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    The Historian’s Altmetrics: How can we measure the impact of people in the past?

The Historian’s Altmetrics: How can we measure the impact of people in the past?

How can historians measure the influence of intellectual contribution over time? Scraping from online catalogs and employing a range of digital humanities tools, Michelle Moravec looks at women’s liberation scholarship and explores the relationships between authors and essays. It is important to critically examine why certain contributions appear in our web searches and others do not. In particular, she ponders […]

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    Actions speak louder than words: Adaptive non-verbal communication is a key leadership skill for collaborative teams.

Actions speak louder than words: Adaptive non-verbal communication is a key leadership skill for collaborative teams.

Non-verbal communication is extremely influential in interpersonal encounters, and knowing how to leverage non-verbal signals effectively can be a key leadership skill. Connson Locke shares her research findings that suggest displaying an overly-confident and authoritative non-verbal communication can have a damaging effect on a team’s sharing of information and collaboration.

This piece originally appeared on British Politics and Policy.

It is widely accepted that […]

Vacancy: Managing Editor, LSE Review of Books

Our sister blog, LSE Review of Books is currently recruiting for the position of Managing Editor. This is a great opportunity to join our team! The Communications Division at LSE is seeking a highly motivated and enthusiastic individual with experience working with academic writing and a keen interest in the social sciences to work as the Managing Editor of […]

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    Book Review: Non-Governmental Organizations, Management and Development, 3rd Edition

Book Review: Non-Governmental Organizations, Management and Development, 3rd Edition

In the Third Edition of Non-governmental Organizations: Management and Development, author David Lewis argues that while management theory and practice have received attention in businesses and government they remain understudied in NGOs. Chandni Singh finds this edition to fill a significant gap of understanding how NGOs function and are managed in an increasingly complex global environment.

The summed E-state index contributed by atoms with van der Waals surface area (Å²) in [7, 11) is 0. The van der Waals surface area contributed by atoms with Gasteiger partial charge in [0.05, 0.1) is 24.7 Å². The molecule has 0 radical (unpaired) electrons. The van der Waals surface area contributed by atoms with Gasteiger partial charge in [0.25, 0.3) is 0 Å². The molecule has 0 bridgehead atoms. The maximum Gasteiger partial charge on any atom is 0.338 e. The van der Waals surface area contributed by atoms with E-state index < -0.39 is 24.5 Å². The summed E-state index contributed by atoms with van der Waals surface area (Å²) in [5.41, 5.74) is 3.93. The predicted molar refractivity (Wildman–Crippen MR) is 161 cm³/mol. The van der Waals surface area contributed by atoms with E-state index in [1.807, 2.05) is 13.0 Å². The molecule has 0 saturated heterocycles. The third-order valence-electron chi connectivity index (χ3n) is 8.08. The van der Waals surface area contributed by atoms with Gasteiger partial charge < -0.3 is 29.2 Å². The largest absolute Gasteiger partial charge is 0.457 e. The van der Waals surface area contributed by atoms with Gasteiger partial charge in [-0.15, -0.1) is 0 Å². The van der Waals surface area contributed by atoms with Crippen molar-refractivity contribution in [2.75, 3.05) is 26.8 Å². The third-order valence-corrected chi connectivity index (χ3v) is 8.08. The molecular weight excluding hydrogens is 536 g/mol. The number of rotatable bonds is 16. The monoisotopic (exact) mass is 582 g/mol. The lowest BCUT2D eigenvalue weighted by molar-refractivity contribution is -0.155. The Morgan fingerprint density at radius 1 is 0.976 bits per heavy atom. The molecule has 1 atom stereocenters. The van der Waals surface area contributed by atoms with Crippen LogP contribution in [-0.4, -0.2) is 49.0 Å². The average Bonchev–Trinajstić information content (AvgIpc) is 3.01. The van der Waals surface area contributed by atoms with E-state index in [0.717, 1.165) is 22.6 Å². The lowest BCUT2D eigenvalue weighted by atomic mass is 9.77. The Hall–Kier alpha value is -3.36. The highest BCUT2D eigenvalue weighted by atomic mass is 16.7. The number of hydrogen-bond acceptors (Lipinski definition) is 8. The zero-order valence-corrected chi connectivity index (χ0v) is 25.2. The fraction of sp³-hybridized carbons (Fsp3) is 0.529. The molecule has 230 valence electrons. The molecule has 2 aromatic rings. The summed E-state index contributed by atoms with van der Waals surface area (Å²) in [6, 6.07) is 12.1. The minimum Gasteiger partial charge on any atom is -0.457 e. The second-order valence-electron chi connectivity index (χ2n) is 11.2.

This review originally appeared on LSE […]

August 9th, 2015|Book Reviews|0 Comments|
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    Five things I learned when my research went viral — A little science communication training goes a long way.

Five things I learned when my research went viral — A little science communication training goes a long way.

With a growing number of mechanisms for research to reach the public, there is always a chance that your study may unexpectedly ‘go viral’. Heidi Appel of the University of Missouri-Columbia discusses the process of how her study was picked up and carried across traditional media news cycles and the unexpected directions in which the research was taken. She offers some practical tips […]

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    Science on Television: Despite tensions, the potential of visual narrative and scientific storytelling is enormous.

Science on Television: Despite tensions, the potential of visual narrative and scientific storytelling is enormous.

Is a television programme the format least suited to the communication of complex scientific ideas? Clara Florensa, Oliver Hochadel and Carlos Tabernero discuss a conference that brought TV producers and theorists together to engage constructively on the topic. Simplification, trivialization and even distortion are the accusations regularly levied against science on screen. But this view misinterprets communication as a top-down process, when in reality, […]

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    Why did REF2014 cost three times as much as the RAE? Hint: It’s not just because of the added impact element.

Why did REF2014 cost three times as much as the RAE? Hint: It’s not just because of the added impact element.

The benefits of any research assessment framework should ideally outweigh the costs and burden incurred by universities and staff. Derek Sayer argues there should be cause for concern now that recent analysis shows the 2014 REF bill was three times as much as the last UK assessment exercise. The costly increase in staff time was driven by the increased importance […]

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    Doing things differently: By embracing the politics of Higher Education, academics can help create a better system.

Doing things differently: By embracing the politics of Higher Education, academics can help create a better system.

With higher education in constant flux around the latest assessment exercise, to what extent are academics and administrators ‘hitting the target and missing the point’? John Turnpenny discusses the critical role of the arts and humanities and the grudging acceptance of the linear-rational model for evidence-based decision-making. He argues that by acknowledging that higher education policy is something we help create, rather than […]

This work by LSE Impact of Social Sciences blog is licensed under a Creative Commons Attribution 3.0 Unported.